Flood control reservoir operations for conditions of limited storage capacity



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Texas A&M University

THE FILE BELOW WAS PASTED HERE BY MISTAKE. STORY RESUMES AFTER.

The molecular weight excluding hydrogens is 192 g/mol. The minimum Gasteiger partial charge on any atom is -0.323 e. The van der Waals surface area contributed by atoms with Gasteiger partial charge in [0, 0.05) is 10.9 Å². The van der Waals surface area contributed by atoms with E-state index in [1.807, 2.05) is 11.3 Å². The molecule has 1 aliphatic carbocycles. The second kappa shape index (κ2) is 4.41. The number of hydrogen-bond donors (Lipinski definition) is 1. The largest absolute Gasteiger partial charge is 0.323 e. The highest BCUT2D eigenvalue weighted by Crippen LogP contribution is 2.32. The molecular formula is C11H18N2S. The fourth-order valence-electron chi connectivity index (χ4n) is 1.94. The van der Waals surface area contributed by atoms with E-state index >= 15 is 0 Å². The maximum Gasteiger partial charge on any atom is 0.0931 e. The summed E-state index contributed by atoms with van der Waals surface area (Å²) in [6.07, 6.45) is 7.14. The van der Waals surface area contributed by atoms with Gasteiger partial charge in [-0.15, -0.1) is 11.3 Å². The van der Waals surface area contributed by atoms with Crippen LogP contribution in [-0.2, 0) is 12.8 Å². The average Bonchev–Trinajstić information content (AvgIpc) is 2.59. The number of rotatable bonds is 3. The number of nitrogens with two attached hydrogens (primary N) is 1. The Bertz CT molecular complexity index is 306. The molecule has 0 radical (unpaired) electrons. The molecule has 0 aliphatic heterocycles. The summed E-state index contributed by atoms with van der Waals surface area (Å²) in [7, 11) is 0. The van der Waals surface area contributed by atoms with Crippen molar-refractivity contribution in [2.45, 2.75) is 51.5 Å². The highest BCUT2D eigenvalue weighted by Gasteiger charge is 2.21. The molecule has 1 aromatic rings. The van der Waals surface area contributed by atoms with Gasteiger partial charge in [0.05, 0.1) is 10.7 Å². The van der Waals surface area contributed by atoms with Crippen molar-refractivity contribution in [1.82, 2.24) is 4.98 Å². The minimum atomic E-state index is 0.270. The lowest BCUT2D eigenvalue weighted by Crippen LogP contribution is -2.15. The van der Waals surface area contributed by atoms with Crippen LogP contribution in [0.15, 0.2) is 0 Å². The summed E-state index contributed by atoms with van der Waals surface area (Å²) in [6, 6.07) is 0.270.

The main objective of this research is to devise a risk-based methodology for developing emergency operation schedules (EOS). EOS are decision tools that provide guidance to reservoir operators in charge of making real-time release decisions during major flood events. A computer program named REOS was created to perform the computations to develop risk-based EOS. The computational algorithm in REOS is divided in three major components: (1) synthetic streamflow generation, (2) mass balance computations, and (3) frequency analysis. The methodology computes the required releases to limit storage to the capacity available based on the probabilistic properties of future flows, conditional to current streamflow conditions. The final product is a series of alternative risk-based EOS in which releases, specified as a function of reservoir storage level, current and past inflows, and time of year, are associated with a certain risk of failing to attain the emergency operations objectives. The assumption is that once emergency operations are triggered by a flood event, the risk associated with a particular EOS reflects the probability of exceeding a pre-established critical storage level given that the same EOS is followed throughout the event. This provides reservoir operators with a mechanism for evaluating the tradeoffs and potential consequences of release decisions. The methodology was applied and tested using the Addicks and Barker Reservoir system in Houston, TX as a case study. Upstream flooding is also a major concern for these reservoirs. Modifications to the current emergency policies that would allow emergency releases based on the probability of upstream flooding are evaluated. Riskbased EOS were tested through a series of flood control simulations. The simulations were performed using the HEC-ResSim reservoir simulation model. Rainfall data recorded from Tropical Storm Allison was transposed over the Addicks and Barker watersheds to compute hypothetical hydrographs using HEC-HMS. Repeated runs of the HEC-ResSim model were made using different flooding and residual storage scenarios to compare regulation of the floods under alternative operating policies. An alternative application of the risk-based EOS in which their associated risk was used to help quantify the actual probability of upstream flooding in Addicks and Barker was also presented.